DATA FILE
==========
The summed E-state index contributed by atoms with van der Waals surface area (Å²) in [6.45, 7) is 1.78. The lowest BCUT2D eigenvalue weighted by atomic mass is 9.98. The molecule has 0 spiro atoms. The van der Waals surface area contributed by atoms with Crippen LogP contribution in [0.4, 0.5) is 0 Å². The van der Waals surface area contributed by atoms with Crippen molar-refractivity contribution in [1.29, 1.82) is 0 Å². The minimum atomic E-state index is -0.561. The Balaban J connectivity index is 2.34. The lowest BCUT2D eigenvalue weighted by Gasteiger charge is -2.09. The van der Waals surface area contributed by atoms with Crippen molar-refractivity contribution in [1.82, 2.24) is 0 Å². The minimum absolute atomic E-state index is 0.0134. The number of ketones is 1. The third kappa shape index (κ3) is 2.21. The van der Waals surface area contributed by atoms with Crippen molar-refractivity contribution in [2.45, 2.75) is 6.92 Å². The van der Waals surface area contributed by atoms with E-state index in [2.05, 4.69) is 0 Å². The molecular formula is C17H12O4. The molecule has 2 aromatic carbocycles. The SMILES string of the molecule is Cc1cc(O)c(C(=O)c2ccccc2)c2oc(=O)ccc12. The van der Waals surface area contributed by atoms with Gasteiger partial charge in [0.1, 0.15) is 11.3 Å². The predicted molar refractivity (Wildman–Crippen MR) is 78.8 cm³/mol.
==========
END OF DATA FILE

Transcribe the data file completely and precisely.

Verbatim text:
The summed E-state index contributed by atoms with van der Waals surface area (Å²) in [6.45, 7) is 1.78. The lowest BCUT2D eigenvalue weighted by atomic mass is 9.98. The molecule has 0 spiro atoms. The van der Waals surface area contributed by atoms with Crippen LogP contribution in [0.4, 0.5) is 0 Å². The van der Waals surface area contributed by atoms with Crippen molar-refractivity contribution in [1.29, 1.82) is 0 Å². The minimum atomic E-state index is -0.561. The Balaban J connectivity index is 2.34. The lowest BCUT2D eigenvalue weighted by Gasteiger charge is -2.09. The van der Waals surface area contributed by atoms with Crippen molar-refractivity contribution in [1.82, 2.24) is 0 Å². The minimum absolute atomic E-state index is 0.0134. The number of ketones is 1. The third kappa shape index (κ3) is 2.21. The van der Waals surface area contributed by atoms with Crippen molar-refractivity contribution in [2.45, 2.75) is 6.92 Å². The van der Waals surface area contributed by atoms with E-state index in [2.05, 4.69) is 0 Å². The molecular formula is C17H12O4. The molecule has 2 aromatic carbocycles. The SMILES string of the molecule is Cc1cc(O)c(C(=O)c2ccccc2)c2oc(=O)ccc12. The van der Waals surface area contributed by atoms with Gasteiger partial charge in [0.1, 0.15) is 11.3 Å². The predicted molar refractivity (Wildman–Crippen MR) is 78.8 cm³/mol.